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Added Edge: The Advantages of Sport-Specific Workouts

Reviewed by: Dr. Steven Knauf, D.C.

By Genevieve Cunningham

Added Edge: The Advantages of Sport-Specific Workouts

CrossFit. Circuit training. Functional fitness. All three of these exercise programs are insanely popular. When it comes to exercise, programs like these tend to have the whole package. They work out the whole body, use weights and cardio, and are perfect for people wanting to get fit overall. They’re the perfect cross-training choice.

But what about people who need to get fit for something specific? Perhaps it’s football or soccer or running. Is cross-training necessary for these people? Or would it be better for your workout to be sport-specific? Let’s dive into the world of sports and take a look at something that might give you the edge you need to take your game to the next level.

Are Sport-Specific Workouts Worth It?

This is a question with an ambiguous answer. Are sport-specific workouts worth it? The short answer is maybe. None too helpful, right? But the long answer gives a bit more clarification because the truth is that it’s highly dependent on your long-term goals.

You can rest assured that collegiate, professional, and Olympic athletes all do a combination of both cross-training and sport-specific training. They need the strength, flexibility, and stamina that comes from cross-training. But they also need sport-specific training for improving in their sport. If you’re trying to decide what’s best for you, consider asking yourself the following questions.

  • What is my ultimate goal?
  • In what way do I need to improve in my sport?
  • Do I have the proper equipment to train in my sport?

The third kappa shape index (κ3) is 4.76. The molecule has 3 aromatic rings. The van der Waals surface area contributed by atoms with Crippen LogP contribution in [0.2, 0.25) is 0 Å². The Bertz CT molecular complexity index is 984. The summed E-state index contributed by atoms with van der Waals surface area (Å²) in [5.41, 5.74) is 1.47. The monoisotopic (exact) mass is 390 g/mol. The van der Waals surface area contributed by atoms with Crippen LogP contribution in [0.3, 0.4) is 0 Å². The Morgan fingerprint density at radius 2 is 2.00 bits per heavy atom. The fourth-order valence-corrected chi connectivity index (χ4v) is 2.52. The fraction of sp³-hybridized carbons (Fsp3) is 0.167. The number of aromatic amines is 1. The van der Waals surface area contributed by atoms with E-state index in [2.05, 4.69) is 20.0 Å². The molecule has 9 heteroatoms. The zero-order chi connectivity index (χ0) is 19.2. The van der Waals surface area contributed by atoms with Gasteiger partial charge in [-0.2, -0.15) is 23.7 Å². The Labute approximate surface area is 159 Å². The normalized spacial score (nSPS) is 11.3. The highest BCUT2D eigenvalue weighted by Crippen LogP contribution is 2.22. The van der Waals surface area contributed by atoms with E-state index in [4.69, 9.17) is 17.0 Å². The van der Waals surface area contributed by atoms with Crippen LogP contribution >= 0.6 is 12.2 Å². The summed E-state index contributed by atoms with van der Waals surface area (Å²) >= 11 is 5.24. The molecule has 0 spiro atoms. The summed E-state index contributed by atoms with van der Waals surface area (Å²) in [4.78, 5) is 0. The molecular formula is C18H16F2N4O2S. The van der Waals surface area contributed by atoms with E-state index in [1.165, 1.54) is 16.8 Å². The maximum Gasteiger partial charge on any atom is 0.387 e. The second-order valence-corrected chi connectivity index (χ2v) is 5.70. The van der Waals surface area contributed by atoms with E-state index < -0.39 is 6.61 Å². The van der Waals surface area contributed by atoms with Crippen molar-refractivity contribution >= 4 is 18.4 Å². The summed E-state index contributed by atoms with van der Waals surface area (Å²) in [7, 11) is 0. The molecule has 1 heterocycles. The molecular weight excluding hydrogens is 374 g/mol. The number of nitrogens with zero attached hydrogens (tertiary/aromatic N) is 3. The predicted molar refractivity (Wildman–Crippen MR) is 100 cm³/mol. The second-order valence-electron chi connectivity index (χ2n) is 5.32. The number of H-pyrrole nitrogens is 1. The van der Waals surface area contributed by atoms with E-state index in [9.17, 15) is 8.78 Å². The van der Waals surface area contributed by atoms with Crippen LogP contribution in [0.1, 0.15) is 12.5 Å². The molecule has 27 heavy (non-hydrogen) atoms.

• Do I have the knowledge to train properly in my sport?

Once you answer these questions, you can make a plan of action. If general fitness is the goal, you may not need sport-specific training. If improving in your game is the goal, sport-specific training may be just what you need to get the job done.

What Are the Benefits of Sport-Specific Workouts?

If you still can’t decide whether sport-specific training is for you, take a look at the potential benefits. Although everyone needs a little bit of cross-training, sport-specific training brings serious benefits into your routine and general health.

Injury prevention - If you’re playing a sport, you’re going to perform certain repetitive moves. If you never practice these moves, the risk of injury becomes higher. But sport-specific training may actually reduce the risk of injury. Participating in the right kind of training might mean the difference between finding success and finding yourself recovering at home.

Improved athletic performance - The goal of sports-specific training is to make you a better athlete, and engaging in sport-specific workouts will certainly do it.

Strength and power - Lifting weights will help you gain strength and power, but sport-specific lifting will help you train exactly the right muscles. If you jump, you’ll train your legs, while other sports might train the back, abdominals, or elsewhere.

It gives the athlete an edge - If you’re performing sport-specific moves and your opponent isn’t, you’re gaining an edge over them in competition. It's a win you'll definitely want to hold onto and enjoy.

How Can I Cater My Exercise for My Sport?

Perhaps the hardest part about sport-specific training isn’t determining whether you should try it, but figuring out how to do it successfully. In order to make your workout successful, you’ll need to gather some very specific information.